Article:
Having read a number of David Baldacci's books, most of which are well written, engrossing thrillers, this one is quite different. It is not a thriller but, rather, a beautifully written, human drama, most of which takes place in the mountains of Virginia. The richness of the drama and the beauty of the writing convey the down home sense of feeling that is palpable in the book. This is a coming of age story. It is the story of the Cardinal family, as seen through the young eyes of twelve year old Louisa Mae Cardinal, known as Lou, a precocious twelve year old, whose father is a highly acclaimed writer of note with great literary distinction but little commercial success. She lives with her beloved father, her mother, and her younger brother, Oz, in New York City. The year is 1940. The family is on the brink of moving to California, when tragedy strikes, and the lives of Lou, Oz, and their mother are forever changed. Lou, Oz, and their now catatonic mother go to live with their paternal great-grandmother, Louisa, for whom Lou is named. This no nonsense, strong willed, loving matriarch lives high up in the Appalachian mountains of Virginia, where Lou's father grew up, and that is where Lou and Oz will now grow up. They are strangers in a strange land, big city children now living on a farm without electricity, running water, or central heat. It is there that Lou comes of age and, together with her brother, Oz, has many new experiences. They are experiences that provide rights of passage and life lessons in friendship, loyalty, loss, and redemption. She gets a large dose of the good, the bad, and the ugly in life. While there, big business threatens their way of life and pits the townsfolk against each other in a struggle for survival. It is a struggle that sees Louisa take a stance that will, ultimately, be the death of her, leaving the children to cope with their mother, who is physically sound, but locked in her own mind since the tragedy that changed their lives forever. The interests of big business and those of the Cardinal family clash in a Virginia courtroom in a riveting drama that is not easily forgotten. With the help of a family friend, a humble and kindly, country lawyer, things are, eventually, put to rights. This well written book has richly drawn characters and a sensitive and descriptive narrative that transports the reader to another time and place. It is so evocative of the hardscrabble, mountain existence, so as to make the readers feel as if they, themselves, were experiencing it. It is a sentimental journey that is calculated to tug at one's heartstrings. It is a journey, however, well worth taking. With this book, the author has set himself apart from the pack and proclaimed himself a true literary talent.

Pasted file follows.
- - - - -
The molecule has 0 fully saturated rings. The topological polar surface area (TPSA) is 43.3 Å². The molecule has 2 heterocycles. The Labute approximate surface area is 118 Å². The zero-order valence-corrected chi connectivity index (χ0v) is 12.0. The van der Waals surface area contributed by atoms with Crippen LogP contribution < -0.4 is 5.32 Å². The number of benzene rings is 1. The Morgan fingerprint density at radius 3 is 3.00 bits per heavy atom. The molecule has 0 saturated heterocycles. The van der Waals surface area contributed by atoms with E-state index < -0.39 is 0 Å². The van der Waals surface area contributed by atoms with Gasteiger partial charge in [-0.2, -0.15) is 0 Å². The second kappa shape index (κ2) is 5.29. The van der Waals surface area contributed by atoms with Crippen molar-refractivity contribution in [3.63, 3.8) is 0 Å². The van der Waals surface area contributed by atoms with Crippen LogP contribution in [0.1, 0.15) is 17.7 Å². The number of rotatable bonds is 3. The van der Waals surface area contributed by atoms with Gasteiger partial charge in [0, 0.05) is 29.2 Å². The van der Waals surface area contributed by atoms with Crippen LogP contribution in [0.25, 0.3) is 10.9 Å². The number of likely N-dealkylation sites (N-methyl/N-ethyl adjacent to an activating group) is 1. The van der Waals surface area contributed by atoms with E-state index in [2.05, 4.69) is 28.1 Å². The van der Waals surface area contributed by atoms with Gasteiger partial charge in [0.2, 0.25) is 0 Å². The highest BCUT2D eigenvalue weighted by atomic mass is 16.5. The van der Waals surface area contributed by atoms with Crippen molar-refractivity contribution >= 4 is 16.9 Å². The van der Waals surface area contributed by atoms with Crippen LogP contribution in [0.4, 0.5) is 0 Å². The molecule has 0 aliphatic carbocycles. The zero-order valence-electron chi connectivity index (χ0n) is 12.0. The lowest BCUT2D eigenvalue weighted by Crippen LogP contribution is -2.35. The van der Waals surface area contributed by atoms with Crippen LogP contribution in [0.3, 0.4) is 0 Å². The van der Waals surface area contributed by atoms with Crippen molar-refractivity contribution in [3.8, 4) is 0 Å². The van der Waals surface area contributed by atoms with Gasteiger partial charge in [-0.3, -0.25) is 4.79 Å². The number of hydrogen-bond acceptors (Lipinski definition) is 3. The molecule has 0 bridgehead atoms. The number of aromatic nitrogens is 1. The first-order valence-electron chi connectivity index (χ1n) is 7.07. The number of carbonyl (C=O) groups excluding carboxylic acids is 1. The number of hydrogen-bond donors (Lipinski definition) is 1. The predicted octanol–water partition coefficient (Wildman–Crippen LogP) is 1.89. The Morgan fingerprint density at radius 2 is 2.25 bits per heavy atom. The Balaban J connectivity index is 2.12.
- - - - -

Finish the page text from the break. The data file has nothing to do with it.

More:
TAKE ME HOME...COUNTRY HOME...

Having read a number of David Baldacci's books, most of which are well written, engrossing thrillers, this one is quite different. It is not a thriller but, rather, a beautifully written, human drama, most of which takes place in the mountains of Virginia. In this unabridged, audiobook edition, the richness of the drama and the beauty of the writing is brought to life by the wonderful narration of Norma Lana, who manages to convey the down home sense of feeling that is palpable in the book. This is a coming of age story. It is the story of the Cardinal family, as seen throught the young eyes of twelve year old Louisa Mae Cardinal, known as Lou, a precocious twelve year old, whose father is a highly acclaimed writer of note with great literary distinction but little commercial success. She lives with her beloved father, her mother, and her younger brother, Oz, in New York City. The year is 1940. The family is on the brink of moving to California, when tragedy strikes, and the lives of Lou, Oz, and their mother are forever changed.Lou, Oz, and their now catatonic mother go to live with their paternal great-grandmother, Louisa, for whom Lou is named. This no nonsense, strong willed, loving matriarch lives high up in the the Appalachian mountains of Virginia, where Lou's father grew up, and that is where Lou and Oz will now grow up. They are strangers in a strange land, big city children now living on a farm without electricity, running water, or central heat. It is there that Lou comes of age and, together with her brother, Oz, has many new experiences. They are experiences that provide rights of passage and life lessons in friendship, loyalty, loss, and redemption. She gets a large dose of the good, the bad, and the ugly in life.While there, big business threatens their way of life and pits the townsfolk against each other in a struggle for survival. It is a struggle that sees Louisa take a stance that will, ultimately, be the death of her, leaving the children to cope with their mother, who is physically sound, but locked in her own mind since the tragedy that changed their lives forever. The interests of big business and those of the Cardinal family clash in a Virginia courtroom in a riveting drama that is not easily forgotten. With the help of a family friend, a humble and kindly, country lawyer, things are, eventually, put to rights.This well written book has richly drawn characters and a sensitive and descriptive narrative that transports the reader to another time and place. It is so evocative of the hardscrabble, mountain existence, so as to make the readers feel as if they, themselves, were experiencing it. It is a sentimental journey that is calculated to tug at one's heartstrings. It is a journey, however, well worth taking. With this book, the author has set himself apart from the pack and proclaimed himself a true literary talent.

Out of Character

I'm reading what I think is a really wonderful book now. Its called Wishing You Well by David Baldacci. He normally writes thrillers like Absolute Power, however, this time he steps out of his genre to write a really beautiful character novel. If you've read his other stuff as I have, it will take you 50 - 75 pages to realize that this is a special book. It's one of the best books I've read in a long time. I like character novels now so take my praise in that light. It's a wonderful read. The characters touch something way down inside of me. Maybe because I spent some time in Appalachia growing up and knew a lot of transplanted coal miners that this story is special, but I think it has a lot to say to everyone.